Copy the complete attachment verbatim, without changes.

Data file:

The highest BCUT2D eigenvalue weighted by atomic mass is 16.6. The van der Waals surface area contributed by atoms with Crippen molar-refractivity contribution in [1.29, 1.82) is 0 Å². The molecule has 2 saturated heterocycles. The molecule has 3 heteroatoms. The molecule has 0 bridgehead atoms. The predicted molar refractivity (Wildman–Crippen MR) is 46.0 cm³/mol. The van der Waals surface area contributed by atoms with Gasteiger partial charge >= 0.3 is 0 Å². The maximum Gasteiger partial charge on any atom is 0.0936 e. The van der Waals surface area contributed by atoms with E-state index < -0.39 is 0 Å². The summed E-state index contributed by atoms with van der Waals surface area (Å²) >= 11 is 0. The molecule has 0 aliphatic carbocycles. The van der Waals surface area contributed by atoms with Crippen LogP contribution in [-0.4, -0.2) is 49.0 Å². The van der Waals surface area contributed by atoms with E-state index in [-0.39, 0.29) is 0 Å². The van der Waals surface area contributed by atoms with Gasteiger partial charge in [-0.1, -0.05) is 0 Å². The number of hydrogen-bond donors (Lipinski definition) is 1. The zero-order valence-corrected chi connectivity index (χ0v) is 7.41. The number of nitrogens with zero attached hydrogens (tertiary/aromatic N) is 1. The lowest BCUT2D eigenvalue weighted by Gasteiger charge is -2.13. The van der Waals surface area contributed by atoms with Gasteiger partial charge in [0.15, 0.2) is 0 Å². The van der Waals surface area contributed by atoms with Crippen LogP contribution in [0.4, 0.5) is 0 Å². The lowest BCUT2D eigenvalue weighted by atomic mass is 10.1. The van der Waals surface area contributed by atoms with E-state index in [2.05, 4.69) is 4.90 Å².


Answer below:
The highest BCUT2D eigenvalue weighted by atomic mass is 16.6. The van der Waals surface area contributed by atoms with Crippen molar-refractivity contribution in [1.29, 1.82) is 0 Å². The molecule has 2 saturated heterocycles. The molecule has 3 heteroatoms. The molecule has 0 bridgehead atoms. The predicted molar refractivity (Wildman–Crippen MR) is 46.0 cm³/mol. The van der Waals surface area contributed by atoms with Gasteiger partial charge >= 0.3 is 0 Å². The maximum Gasteiger partial charge on any atom is 0.0936 e. The van der Waals surface area contributed by atoms with E-state index < -0.39 is 0 Å². The summed E-state index contributed by atoms with van der Waals surface area (Å²) >= 11 is 0. The molecule has 0 aliphatic carbocycles. The van der Waals surface area contributed by atoms with Crippen LogP contribution in [-0.4, -0.2) is 49.0 Å². The van der Waals surface area contributed by atoms with E-state index in [-0.39, 0.29) is 0 Å². The van der Waals surface area contributed by atoms with Gasteiger partial charge in [-0.1, -0.05) is 0 Å². The number of hydrogen-bond donors (Lipinski definition) is 1. The zero-order valence-corrected chi connectivity index (χ0v) is 7.41. The number of nitrogens with zero attached hydrogens (tertiary/aromatic N) is 1. The lowest BCUT2D eigenvalue weighted by Gasteiger charge is -2.13. The van der Waals surface area contributed by atoms with Gasteiger partial charge in [0.15, 0.2) is 0 Å². The van der Waals surface area contributed by atoms with Crippen LogP contribution in [0.4, 0.5) is 0 Å². The lowest BCUT2D eigenvalue weighted by atomic mass is 10.1. The van der Waals surface area contributed by atoms with E-state index in [2.05, 4.69) is 4.90 Å².